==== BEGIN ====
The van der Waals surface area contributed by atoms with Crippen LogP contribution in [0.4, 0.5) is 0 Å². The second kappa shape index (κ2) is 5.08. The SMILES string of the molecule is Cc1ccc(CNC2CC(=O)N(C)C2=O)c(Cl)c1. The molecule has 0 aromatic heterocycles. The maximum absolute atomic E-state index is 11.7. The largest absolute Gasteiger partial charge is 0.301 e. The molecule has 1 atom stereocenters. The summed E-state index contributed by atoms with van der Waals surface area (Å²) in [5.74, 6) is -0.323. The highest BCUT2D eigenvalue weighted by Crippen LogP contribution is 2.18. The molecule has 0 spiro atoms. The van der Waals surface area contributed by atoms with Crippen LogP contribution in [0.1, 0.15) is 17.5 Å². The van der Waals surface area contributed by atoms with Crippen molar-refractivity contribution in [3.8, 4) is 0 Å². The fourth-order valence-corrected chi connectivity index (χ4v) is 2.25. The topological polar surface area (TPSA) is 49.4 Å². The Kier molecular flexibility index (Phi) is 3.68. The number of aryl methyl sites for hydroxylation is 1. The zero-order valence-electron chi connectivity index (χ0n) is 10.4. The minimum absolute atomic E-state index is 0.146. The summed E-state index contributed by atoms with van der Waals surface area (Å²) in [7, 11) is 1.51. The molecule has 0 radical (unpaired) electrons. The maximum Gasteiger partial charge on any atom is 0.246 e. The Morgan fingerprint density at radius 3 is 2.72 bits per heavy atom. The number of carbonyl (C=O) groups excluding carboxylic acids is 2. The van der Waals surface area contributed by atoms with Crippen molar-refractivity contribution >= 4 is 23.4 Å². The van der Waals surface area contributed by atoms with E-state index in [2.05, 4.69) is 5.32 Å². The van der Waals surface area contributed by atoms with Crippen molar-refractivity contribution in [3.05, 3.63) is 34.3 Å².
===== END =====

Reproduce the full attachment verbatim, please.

The van der Waals surface area contributed by atoms with Crippen LogP contribution in [0.4, 0.5) is 0 Å². The second kappa shape index (κ2) is 5.08. The SMILES string of the molecule is Cc1ccc(CNC2CC(=O)N(C)C2=O)c(Cl)c1. The molecule has 0 aromatic heterocycles. The maximum absolute atomic E-state index is 11.7. The largest absolute Gasteiger partial charge is 0.301 e. The molecule has 1 atom stereocenters. The summed E-state index contributed by atoms with van der Waals surface area (Å²) in [5.74, 6) is -0.323. The highest BCUT2D eigenvalue weighted by Crippen LogP contribution is 2.18. The molecule has 0 spiro atoms. The van der Waals surface area contributed by atoms with Crippen LogP contribution in [0.1, 0.15) is 17.5 Å². The van der Waals surface area contributed by atoms with Crippen molar-refractivity contribution in [3.8, 4) is 0 Å². The fourth-order valence-corrected chi connectivity index (χ4v) is 2.25. The topological polar surface area (TPSA) is 49.4 Å². The Kier molecular flexibility index (Phi) is 3.68. The number of aryl methyl sites for hydroxylation is 1. The zero-order valence-electron chi connectivity index (χ0n) is 10.4. The minimum absolute atomic E-state index is 0.146. The summed E-state index contributed by atoms with van der Waals surface area (Å²) in [7, 11) is 1.51. The molecule has 0 radical (unpaired) electrons. The maximum Gasteiger partial charge on any atom is 0.246 e. The Morgan fingerprint density at radius 3 is 2.72 bits per heavy atom. The number of carbonyl (C=O) groups excluding carboxylic acids is 2. The van der Waals surface area contributed by atoms with Crippen molar-refractivity contribution >= 4 is 23.4 Å². The van der Waals surface area contributed by atoms with E-state index in [2.05, 4.69) is 5.32 Å². The van der Waals surface area contributed by atoms with Crippen molar-refractivity contribution in [3.05, 3.63) is 34.3 Å².